While I love history and am no longer a Jesuit, I have spent the past six years advocating for the rights of the LGBTQ+ community in the Roman Catholic Church. In my memoir, A Catechism of the Heart: A Jesuit Missioned to the Laity, I write specifically about my departure from the Jesuits because they would not confront the homophobia of the Roman Catholic Church despite the tonal shifts ushered in by Pope Francis. Mostly, mine is a journey book where I invite my readers to consider whether to remain in a church that counts them as less than fully human, a church that cannot celebrate the good works, talents, time, and stewardship of LGBTQ+ people amid its own flock.

Despite my not being a member of the Roman Catholic Church anymore — I am a convert to the Episcopal Church — I am attempting to discard the negative theology of my former church, its antigay theology and rhetoric. I believe the Black Lives Matter movement allows me to confront the homophobia of the Roman Catholic Church in a bold new way. To do this requires analysis of the text of the Catechism of the Catholic Church.

The catechism, or teaching, is the official statement of belief of the Roman Catholic Church. It carries more weight than the words of a single pope or the hopes of the many closeted gay priests who pray that one day these words will be forever removed from the language of the catechism. Why haven’t they been already?

Let’s juxtapose the Catechism of the Catholic Church’s language with homosexuality, along with the language of other marginalized people, like African-Americans and women, and then enter into a discussion about why the Catholic Church should move to rewrite the catechism in light of these objections. (For the full text of the Catechism of the Catholic Church, click here.)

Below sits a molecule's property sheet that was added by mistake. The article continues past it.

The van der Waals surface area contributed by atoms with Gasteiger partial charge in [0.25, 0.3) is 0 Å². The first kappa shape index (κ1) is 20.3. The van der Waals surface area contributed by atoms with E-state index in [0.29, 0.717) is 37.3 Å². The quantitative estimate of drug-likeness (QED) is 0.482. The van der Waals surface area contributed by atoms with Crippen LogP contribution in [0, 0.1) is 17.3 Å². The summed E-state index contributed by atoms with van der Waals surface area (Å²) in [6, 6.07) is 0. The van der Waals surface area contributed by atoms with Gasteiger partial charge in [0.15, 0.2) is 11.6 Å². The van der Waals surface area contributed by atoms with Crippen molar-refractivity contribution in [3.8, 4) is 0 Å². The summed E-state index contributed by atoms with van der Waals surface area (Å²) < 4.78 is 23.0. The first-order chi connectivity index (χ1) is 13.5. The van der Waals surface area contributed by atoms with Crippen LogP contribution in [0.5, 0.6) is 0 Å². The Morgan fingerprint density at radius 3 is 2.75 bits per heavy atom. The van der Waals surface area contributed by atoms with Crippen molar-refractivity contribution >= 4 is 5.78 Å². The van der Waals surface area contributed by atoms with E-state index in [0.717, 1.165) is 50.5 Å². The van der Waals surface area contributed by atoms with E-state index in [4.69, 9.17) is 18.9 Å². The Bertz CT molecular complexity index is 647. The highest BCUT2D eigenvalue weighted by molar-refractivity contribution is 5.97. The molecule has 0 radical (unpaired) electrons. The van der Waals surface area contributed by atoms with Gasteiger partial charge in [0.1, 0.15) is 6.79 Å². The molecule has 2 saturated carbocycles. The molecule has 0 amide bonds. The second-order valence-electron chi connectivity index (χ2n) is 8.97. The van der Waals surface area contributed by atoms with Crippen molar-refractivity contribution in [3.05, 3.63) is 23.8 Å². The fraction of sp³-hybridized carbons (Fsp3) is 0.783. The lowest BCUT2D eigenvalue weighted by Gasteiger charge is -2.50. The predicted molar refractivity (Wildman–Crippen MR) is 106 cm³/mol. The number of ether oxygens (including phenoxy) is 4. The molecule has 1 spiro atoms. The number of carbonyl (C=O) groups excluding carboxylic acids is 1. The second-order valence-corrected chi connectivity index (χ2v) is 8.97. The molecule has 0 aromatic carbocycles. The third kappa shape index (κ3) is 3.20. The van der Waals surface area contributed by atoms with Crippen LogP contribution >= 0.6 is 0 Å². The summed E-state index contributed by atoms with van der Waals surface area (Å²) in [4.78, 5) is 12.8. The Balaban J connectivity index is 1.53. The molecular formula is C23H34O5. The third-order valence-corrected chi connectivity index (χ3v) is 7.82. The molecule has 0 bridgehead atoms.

A final observation before I begin, the Catechism of the Catholic Church presents its doctrine of homosexuality (or same-sex attraction) following a review of the moral virtue of chastity. In 2021, a good homosexual in the church must be celibate. The number listed below is the citation for the official statement of belief contained in the catechism.

Homosexuality (#2357)

Original text:
“Homosexuality refers to relations between men or between women who experience an exclusive or predominant sexual attraction toward persons of the same sex. It has taken a great variety of forms through the centuries and in different cultures. Its psychological genesis remains largely unexplained.”

What the text looks like with “homosexual” replaced with “African-American”:
“African-American refers to a people who experience exclusive or predominant sexual attractions toward persons of the same or opposite sex. It has taken a great variety of forms through the centuries and in different cultures. Its psychological genesis remains largely unexplained.”

Same-Sex Attraction (#2358)

Original text:
“The number of men and women who have deep-seated homosexual tendencies is not negligible. This inclination, which is objectively disordered, constitutes for most of them a trial. They must be accepted with respect, compassion, and sensitivity. Every sign of unjust discrimination in their regard should be avoided. These persons are called to fulfill God’s will in their lives and, if they are Christians, to unite to the sacrifice of the Lord’s Cross the difficulties they may encounter from their condition.”

What the text looks like with a focus on African-Americans:
“The number of African-Americans who have deep-seated sexual tendencies is not negligible. This inclination, which is objectively disordered, constitutes for most of them a trial. They must be accepted with respect, compassion, and sensitivity. Every sign of unjust discrimination in their regard should be avoided. These persons are called to fulfill God’s will in their lives, and if they are Christian, to united to the sacrifice of the Lord’s Cross the difficulties they many encounter from their condition.”